A sign on the door of St. Mary's Catholic Church in Landover Hills, Maryland, alerts the public there will be no Mass. (CNS/Chaz Muth)
A group of Catholics has assembled under the banner "We Are an Easter People," arguing that churches should remain open and that Catholics should congregate in them for services. Religious freedom is the shibboleth in use to incite fear about some unspecified state interference in religious activity because of civil orders to close houses of worship during the current pandemic.
That reasoning has been misused in recent years in misinformation campaigns about the Affordable Care Act, and it is being used in this moment to raise objections that not only lack merit but are inconsistent with Catholic teaching itself.
The quickly assembled group is seeking signatures on a letter appealing to U.S. bishops, imploring them "to do everything you can to make the sacraments more available to us during this crisis." It is impossible to object to that sentiment, and perhaps some might come up with a creative idea or two to grant that wish. But the idea as a broad prescription is dangerous and treats cavalierly a real threat to the public.
Included in a list of nine requests are those asking bishops to request that priests be permitted to minister to patients in hospitals and in the home; that civil authorities recognize religious services as essential services; that Masses be permitted in a parking lot; to find safe ways of distributing the Eucharist; and to make every effort to make available "some form of a public Mass, especially the Easter liturgy, and then encourage pastors to conduct it."
In the midst of a global pandemic, with hospitals stressed to the maximum, doctors desperate to find enough personal protective gear and simply enough face masks, and civic leaders pleading with people to limit outside activity to the essentials, the presumption that clerics will somehow figure a way to safely conduct public services and distribute the Eucharist is delusional.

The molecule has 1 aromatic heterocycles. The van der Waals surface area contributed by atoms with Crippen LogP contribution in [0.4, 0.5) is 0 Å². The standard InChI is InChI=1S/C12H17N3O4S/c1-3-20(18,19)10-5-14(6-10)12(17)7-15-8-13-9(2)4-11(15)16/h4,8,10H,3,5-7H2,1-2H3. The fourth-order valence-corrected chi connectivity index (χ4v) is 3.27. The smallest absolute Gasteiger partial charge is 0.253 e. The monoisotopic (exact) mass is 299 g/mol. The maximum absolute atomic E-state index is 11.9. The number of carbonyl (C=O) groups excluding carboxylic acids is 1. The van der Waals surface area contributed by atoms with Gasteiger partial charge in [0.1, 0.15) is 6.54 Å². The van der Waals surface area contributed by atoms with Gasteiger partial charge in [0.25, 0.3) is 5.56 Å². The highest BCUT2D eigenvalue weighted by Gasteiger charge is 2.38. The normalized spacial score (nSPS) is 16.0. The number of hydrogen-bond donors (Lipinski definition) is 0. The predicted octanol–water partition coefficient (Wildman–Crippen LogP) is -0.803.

Sacraments as "personal protective equipment" is a catchy image but grossly irresponsible as a view of sacraments and of the people enticed to take the slogan literally.
Besides being reckless, the pitch made by the group — "We've got to have, regardless of risk to others" — is more rooted in a consumerist view of religion than authentic sacramental theology. Alternatives are available, especially in the digital age. And perhaps small groups of devout Catholics might get together in the ether to meditate on those around the globe, including the Amazon region, for whom access to the sacraments as we enjoy them is a rare occurrence.
Any attempt by a state to arbitrarily close down churches or limit the possibility for worship would be extremely alarming. But to say a state has no right to temporarily demand church closures for the sake of the common good during a pandemic is nonsense bordering on evil.
Religious freedom as a right "is subject to certain regulatory norms," according to the Second Vatican Council document Dignitatis Humanae, the declaration on religious freedom. "In the use of all freedoms the moral principle of personal and social responsibility is to be observed. In the exercise of their rights, individual men and social groups are bound by the moral law to have respect both for the rights of others and for their own duties toward others and for the common welfare of all."
That would seem to cover staying at home and not further spreading a deadly virus during a pandemic.